NFL News & Analysis

The Packers added speed and versatility at wide receiver, but can these guys play?

Christian Watson (9) is shown during Green Bay Packers rookie camp Friday, May 6, 2022 in Green Bay, Wis. Packers07 23

Green Bay Packers head coach Matt LaFleur made it clear during the pre-draft process that he wanted to add speed at the wide receiver position in the 2022 NFL Draft.

It took until the second round to get the ball rolling, but the Packers traded up to select an all-time athlete in Christian Watson from North Dakota State with the 34th overall pick.

“He's a big, fast, physical receiver. We think his best football is ahead of him,” general manager Brian Gutekunst said during the draft. “Really felt that he’s a really smart kid that we feel will fit our culture. He's got really good tape, his athletic traits are off the chart, and the more we got to know him as a person, we just felt really good about him.”

The Packers completely overhauled their wide receiver room this offseason. They traded star wideout Davante Adams to the Las Vegas Raiders on March 18, and Marquez Valdes-Scantling signed a three-year deal with the Kansas City Chiefs six days later. In less than one week, Green Bay's receiving corps quickly became one of the worst in the NFL.

Green Bay Packers Receivers: 2021
Player Targets Yards PFF WAR
Davante Adams 166 1,553 0.78
Allen Lazard 59 513 0.10
Marquez Valdes-Scantling 49 430 0.11
Randall Cobb 38 375 0.15
Equanimeous St. Brown 16 98 0.00

With the top two options leaving, the Packers were left with Allen Lazard, a 31-year-old Randall Cobb and second-year Amari Rodgers as the top receivers on the depth chart. The limited options remaining in-house left LaFleur and Gutekunst no choice but to prioritize the deep receiver class in the draft.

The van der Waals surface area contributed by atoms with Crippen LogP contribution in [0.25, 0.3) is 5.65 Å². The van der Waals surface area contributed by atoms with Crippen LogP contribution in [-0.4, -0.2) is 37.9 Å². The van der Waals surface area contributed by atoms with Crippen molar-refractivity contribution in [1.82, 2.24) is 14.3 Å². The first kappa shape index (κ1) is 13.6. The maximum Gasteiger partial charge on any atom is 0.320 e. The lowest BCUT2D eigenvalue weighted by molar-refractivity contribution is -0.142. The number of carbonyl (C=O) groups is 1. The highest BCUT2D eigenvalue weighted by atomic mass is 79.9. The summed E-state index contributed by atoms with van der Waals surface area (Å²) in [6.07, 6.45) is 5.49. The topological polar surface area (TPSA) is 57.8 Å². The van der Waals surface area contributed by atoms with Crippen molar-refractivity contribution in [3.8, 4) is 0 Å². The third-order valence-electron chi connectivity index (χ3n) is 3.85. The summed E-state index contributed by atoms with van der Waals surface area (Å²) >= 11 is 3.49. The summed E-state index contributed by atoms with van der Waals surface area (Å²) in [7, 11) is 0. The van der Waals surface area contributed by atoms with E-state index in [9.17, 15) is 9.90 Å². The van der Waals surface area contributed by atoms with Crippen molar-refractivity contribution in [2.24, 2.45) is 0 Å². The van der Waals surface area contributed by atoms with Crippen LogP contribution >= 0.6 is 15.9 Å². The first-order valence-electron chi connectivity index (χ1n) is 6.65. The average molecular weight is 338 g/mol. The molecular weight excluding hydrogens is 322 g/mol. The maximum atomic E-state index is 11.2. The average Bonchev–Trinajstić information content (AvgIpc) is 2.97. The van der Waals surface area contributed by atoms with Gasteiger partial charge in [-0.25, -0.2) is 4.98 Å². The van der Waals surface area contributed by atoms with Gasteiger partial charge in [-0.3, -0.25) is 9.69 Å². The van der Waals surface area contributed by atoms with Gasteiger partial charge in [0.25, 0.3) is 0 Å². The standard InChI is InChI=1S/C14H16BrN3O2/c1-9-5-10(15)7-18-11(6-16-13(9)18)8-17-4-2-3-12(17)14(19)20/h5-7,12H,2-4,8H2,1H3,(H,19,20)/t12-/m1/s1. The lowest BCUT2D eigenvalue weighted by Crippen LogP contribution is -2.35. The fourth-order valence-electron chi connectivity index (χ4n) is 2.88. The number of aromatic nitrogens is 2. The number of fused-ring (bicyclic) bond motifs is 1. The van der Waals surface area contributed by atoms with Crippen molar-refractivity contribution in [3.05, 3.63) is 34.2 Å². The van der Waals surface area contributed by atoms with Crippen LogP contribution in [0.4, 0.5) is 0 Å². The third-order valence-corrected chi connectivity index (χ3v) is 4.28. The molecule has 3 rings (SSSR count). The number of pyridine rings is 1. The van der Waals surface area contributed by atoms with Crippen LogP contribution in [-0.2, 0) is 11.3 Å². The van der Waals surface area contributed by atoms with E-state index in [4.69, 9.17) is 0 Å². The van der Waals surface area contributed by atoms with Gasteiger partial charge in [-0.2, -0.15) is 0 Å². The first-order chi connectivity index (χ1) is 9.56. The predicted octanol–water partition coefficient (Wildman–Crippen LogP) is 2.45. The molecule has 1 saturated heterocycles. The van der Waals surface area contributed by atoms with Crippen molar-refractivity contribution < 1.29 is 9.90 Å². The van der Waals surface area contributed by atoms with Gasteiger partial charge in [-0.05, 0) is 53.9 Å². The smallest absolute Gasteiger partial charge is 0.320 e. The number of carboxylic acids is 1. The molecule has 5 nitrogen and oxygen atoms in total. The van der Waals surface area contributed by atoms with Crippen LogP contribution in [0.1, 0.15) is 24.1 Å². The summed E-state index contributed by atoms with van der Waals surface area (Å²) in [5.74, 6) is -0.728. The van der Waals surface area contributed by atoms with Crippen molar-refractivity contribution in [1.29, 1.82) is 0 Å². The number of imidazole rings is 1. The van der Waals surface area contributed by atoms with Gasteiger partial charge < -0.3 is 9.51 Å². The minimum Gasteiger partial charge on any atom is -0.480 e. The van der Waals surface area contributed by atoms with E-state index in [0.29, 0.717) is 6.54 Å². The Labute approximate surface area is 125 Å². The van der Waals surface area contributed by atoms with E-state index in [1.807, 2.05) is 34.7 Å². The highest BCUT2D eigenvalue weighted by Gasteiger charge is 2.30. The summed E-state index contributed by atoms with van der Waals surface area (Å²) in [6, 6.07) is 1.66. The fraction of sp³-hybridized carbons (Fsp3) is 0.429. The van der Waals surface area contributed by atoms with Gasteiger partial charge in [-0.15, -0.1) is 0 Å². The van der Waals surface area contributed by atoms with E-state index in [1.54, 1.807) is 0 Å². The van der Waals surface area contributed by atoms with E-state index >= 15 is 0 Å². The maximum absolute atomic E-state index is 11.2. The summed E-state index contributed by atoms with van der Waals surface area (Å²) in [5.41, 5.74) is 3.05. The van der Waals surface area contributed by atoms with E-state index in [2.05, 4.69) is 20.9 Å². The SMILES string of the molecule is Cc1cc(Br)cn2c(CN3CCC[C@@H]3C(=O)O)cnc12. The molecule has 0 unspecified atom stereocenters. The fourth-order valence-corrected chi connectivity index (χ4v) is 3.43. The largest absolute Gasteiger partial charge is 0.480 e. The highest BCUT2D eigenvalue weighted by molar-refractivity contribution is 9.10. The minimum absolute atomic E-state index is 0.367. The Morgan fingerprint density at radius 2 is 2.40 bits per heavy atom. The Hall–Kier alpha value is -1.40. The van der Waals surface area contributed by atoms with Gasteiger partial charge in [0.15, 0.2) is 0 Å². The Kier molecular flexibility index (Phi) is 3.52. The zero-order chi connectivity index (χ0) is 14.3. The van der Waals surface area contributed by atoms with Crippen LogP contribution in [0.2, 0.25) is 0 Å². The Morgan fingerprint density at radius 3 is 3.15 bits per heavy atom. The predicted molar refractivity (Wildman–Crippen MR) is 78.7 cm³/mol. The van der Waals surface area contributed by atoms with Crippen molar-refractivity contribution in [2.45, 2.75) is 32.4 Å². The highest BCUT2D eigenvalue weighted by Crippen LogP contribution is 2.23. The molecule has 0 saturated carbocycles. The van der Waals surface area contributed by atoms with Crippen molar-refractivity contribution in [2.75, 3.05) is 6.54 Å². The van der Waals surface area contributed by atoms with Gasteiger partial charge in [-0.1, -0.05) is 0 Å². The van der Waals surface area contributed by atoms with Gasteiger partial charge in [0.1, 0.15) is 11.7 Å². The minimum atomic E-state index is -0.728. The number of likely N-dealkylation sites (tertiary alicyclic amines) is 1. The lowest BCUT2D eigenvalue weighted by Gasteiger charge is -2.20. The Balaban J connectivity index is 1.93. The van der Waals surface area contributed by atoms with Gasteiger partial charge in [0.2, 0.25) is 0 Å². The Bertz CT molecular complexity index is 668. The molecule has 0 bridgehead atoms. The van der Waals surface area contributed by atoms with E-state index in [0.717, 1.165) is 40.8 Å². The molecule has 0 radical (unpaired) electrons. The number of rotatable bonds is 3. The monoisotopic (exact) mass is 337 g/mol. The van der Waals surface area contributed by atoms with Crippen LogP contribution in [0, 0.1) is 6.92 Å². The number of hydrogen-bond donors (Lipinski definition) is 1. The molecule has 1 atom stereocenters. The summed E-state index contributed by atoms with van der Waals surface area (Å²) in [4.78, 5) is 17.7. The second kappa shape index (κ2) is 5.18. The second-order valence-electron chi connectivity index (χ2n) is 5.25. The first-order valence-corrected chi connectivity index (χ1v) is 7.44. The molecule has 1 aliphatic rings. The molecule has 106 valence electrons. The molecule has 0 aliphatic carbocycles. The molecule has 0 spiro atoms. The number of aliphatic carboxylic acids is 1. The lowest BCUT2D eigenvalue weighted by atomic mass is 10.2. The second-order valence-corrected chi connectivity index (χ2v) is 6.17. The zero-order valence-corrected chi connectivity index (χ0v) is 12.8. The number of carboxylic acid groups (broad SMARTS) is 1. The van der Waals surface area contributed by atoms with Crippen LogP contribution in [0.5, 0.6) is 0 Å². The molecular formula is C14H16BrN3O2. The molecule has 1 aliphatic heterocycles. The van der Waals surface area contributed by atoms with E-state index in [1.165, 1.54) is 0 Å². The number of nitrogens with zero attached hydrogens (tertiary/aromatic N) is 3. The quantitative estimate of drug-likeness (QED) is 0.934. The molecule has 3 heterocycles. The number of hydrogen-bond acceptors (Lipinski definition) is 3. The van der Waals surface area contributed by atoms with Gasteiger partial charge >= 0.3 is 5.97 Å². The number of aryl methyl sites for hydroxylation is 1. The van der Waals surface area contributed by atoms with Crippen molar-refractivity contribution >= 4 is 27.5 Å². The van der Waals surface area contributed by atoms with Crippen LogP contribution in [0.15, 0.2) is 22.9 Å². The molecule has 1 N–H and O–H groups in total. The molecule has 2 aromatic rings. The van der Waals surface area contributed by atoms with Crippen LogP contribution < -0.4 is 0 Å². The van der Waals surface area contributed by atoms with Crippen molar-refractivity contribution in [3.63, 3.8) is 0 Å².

The Packers were widely expected to take a wide receiver in the first round, but six were chosen inside the top 18 selections before they made their first of two first-round picks at 22nd overall.

Green Bay elected to address the defensive side of the ball with both of its first-round picks before ultimately trading two second-rounders to move up 19 spots and start repairing its receiver room. While Watson may not have been one of the top options heading into the draft, he houses every athletic trait to be a successful pass-catcher in the NFL.

Christian Watson — Pre-draft testing
Test Results Percentile
Arm Length 32.75″ 65th
Hand Size 10.13″ 86th
40-yard dash 4.36s 98th
10-yard split 1.45s 100th
Vertical Jump 39″ 91st
Broad Jump 11’4” 100th

“His combination of size and speed is great. He’s a big guy. He can move. He's going to be a problem once he figures things out, so I’m excited about that,” offensive coordinator Adam Stenavich said following rookie minicamp.